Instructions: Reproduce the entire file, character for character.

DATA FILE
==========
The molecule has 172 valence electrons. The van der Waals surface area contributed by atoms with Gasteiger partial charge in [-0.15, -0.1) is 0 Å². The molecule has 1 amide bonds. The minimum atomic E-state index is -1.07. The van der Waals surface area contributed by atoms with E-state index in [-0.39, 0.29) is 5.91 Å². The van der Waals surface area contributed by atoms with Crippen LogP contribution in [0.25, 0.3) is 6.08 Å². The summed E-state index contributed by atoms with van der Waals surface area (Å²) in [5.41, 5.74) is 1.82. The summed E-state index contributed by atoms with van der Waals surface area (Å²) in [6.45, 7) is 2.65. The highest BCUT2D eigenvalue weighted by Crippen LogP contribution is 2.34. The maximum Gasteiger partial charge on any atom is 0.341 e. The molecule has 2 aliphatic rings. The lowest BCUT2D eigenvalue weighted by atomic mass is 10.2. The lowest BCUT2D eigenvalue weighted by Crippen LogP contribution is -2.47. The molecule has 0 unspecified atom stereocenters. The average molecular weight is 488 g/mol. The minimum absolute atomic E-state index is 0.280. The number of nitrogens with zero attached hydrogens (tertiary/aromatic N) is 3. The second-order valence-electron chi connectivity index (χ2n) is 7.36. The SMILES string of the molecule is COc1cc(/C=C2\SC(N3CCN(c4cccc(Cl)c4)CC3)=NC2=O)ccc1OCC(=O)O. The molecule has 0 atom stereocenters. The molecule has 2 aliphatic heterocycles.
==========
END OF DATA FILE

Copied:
The molecule has 172 valence electrons. The van der Waals surface area contributed by atoms with Gasteiger partial charge in [-0.15, -0.1) is 0 Å². The molecule has 1 amide bonds. The minimum atomic E-state index is -1.07. The van der Waals surface area contributed by atoms with E-state index in [-0.39, 0.29) is 5.91 Å². The van der Waals surface area contributed by atoms with Crippen LogP contribution in [0.25, 0.3) is 6.08 Å². The summed E-state index contributed by atoms with van der Waals surface area (Å²) in [5.41, 5.74) is 1.82. The summed E-state index contributed by atoms with van der Waals surface area (Å²) in [6.45, 7) is 2.65. The highest BCUT2D eigenvalue weighted by Crippen LogP contribution is 2.34. The maximum Gasteiger partial charge on any atom is 0.341 e. The molecule has 2 aliphatic rings. The lowest BCUT2D eigenvalue weighted by atomic mass is 10.2. The lowest BCUT2D eigenvalue weighted by Crippen LogP contribution is -2.47. The molecule has 0 unspecified atom stereocenters. The average molecular weight is 488 g/mol. The minimum absolute atomic E-state index is 0.280. The number of nitrogens with zero attached hydrogens (tertiary/aromatic N) is 3. The second-order valence-electron chi connectivity index (χ2n) is 7.36. The SMILES string of the molecule is COc1cc(/C=C2\SC(N3CCN(c4cccc(Cl)c4)CC3)=NC2=O)ccc1OCC(=O)O. The molecule has 0 atom stereocenters. The molecule has 2 aliphatic heterocycles.